Black Power and Jewish Politics with Marc Dollinger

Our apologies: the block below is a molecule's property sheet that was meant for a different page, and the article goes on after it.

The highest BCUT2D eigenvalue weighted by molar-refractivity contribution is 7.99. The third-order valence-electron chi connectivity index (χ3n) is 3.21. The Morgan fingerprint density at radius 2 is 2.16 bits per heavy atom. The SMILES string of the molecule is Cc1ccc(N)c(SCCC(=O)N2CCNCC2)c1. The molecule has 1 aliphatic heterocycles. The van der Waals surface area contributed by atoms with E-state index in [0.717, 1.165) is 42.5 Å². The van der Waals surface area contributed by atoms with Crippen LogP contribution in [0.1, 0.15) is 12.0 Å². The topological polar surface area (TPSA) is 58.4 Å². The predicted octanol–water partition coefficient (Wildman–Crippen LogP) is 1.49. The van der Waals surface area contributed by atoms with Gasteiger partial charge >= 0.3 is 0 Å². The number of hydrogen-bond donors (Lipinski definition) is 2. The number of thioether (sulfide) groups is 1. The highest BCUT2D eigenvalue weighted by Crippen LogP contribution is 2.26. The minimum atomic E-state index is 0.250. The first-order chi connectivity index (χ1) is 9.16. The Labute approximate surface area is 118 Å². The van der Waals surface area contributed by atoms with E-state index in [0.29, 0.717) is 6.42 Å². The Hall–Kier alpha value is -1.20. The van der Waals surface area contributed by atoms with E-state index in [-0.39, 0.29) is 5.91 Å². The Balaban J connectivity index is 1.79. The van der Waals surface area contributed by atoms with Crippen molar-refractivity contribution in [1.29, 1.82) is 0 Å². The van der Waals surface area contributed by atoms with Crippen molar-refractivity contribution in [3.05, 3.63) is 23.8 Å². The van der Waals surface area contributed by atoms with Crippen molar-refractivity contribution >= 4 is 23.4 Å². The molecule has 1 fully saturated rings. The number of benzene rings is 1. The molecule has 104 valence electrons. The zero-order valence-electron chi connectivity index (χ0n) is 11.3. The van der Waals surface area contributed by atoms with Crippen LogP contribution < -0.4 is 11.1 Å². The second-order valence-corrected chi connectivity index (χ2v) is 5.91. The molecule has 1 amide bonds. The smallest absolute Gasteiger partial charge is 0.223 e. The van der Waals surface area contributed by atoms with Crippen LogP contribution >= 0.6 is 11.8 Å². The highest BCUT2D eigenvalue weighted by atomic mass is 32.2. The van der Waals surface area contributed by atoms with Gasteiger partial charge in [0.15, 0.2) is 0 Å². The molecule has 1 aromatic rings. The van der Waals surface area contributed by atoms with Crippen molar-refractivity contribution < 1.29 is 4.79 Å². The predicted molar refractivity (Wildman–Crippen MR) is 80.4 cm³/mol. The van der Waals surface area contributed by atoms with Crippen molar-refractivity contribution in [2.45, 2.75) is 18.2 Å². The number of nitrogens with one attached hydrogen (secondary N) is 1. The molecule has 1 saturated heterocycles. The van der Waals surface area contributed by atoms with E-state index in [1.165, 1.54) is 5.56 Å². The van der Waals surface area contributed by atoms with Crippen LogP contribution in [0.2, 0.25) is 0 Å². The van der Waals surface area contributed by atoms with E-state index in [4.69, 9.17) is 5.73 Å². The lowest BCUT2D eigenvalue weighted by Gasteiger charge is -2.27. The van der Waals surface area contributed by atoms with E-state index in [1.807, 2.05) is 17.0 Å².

So highmark. Welcome to the PODCAST. Great to be here. Thank you. Yeah. I'm really glad that you can join us for I. Think Really Important and relevant conversation. I read through the book I think it's a fantastic book. I think that you're offering a revision of some of the ways in terms of how people have understood. Especially, Jewish people have understood the question of the history of black Jewish relations. You maybe WANNA get US started off by saying a brief word about your argument in the book and what it is that you're putting forward. Yes, sure when I was growing up as a white suburban Jewish kitten in in La I learned that the civil rights movement was the story of a black Jewish alliance that brought heroic Jews to the south where they fought on behalf of racial justice until the mid nineteen sixties. The. Rise of black militancy of. Black Power of anti-semitism. Community purge Jews and ended what was a wonderful alliance. When I looked in the archives though and began researching the book. I discovered an entirely different story emerging instead of sort of the Dr King Rabbi Hessel arm in arm narrative that I was raised on. I. Found that even White Male Jewish leaders of National Jewish organizations understood as early as the nineteen fifties. There was a fundamental difference between being white and Jewish in America and being black? In. America. And they in fact, knew that there would be limits to the black Jewish alliance and That was my first sort of shocking discovery in terms of revising I knew growing up. It's a really jarring perspective for a lot of people Jewish people I want to say who grow up thinking about and being taught about this alliance within the civil rights movement and the involvement of Jews within the civil rights movement. So I think that what you're offering here is a almost radical perspective, a radical revision of how we understand the role of the Jews in the civil rights movement. I'd like to frame it s a both and and it's really important I to acknowledge the extraordinary American Jewish participation in the civil rights movement and in social justice causes. When you look at the ethnic groups in America, Jews are the most liberal. Progressive. Democratic. Party. Now Voting Group only African Americans vote more. And by that standard I think there's justifiable pride amongst American Jews for the work that we have done and those perspectives have been covered in the historic. Already. What's also true is even as many heroic. Jews. Did go to the south to register voters and in some tragic cases, of course, gave their lives most Americans use didn't. And there became almost sort of in the north, a sense that watching on TV, what the Jewish heroes were doing extended to them as well. So what my book is trying to do is take a broader more inclusive look of all Americans, or at least white American Jews, and now we get to see more complexity to what's going on. So I don't see this as as undermining. The existing truth about Jewish involvement but I see it hopefully deepening it and making it more complex. Why do you think that it's important to offer this complexity to the narrative of first of all? It's surprising in and of itself there's something that custodians recall historical memory, which is what actually happened and what we remember or think happened what we were taught happened is often different. In fact, there's a history of historical memory which says the way in which we choose to remember or forget or analyze or spin. If you want to be more cynical, our historical past actually is meaningful in and of itself. So what I found, when I was surprised to find was that as early as the nineteen fifties, Jewish leaders were calling out the limits of white Jewish liberalism and the inevitability of of African American autonomy and what would become the rise of black power. So at the very time that the public narrative was consensus arm in arm. But I love the called peace love and Bobby. Sherman. Everything's great. At that moment, even the Jewish leaders who were engaged in that kind of consensus politics understood its limits. That's the part that we've forgotten. I think over the last fifty or sixty years and I think it's really important especially in today's climate for us to understand better that it was always deep and complicated an intense and we knew about it at the time. And then the real story is how in journalism and historiographer and in public memory, we sort of forgotten that element until we've remembered it again with the national reckoning on race

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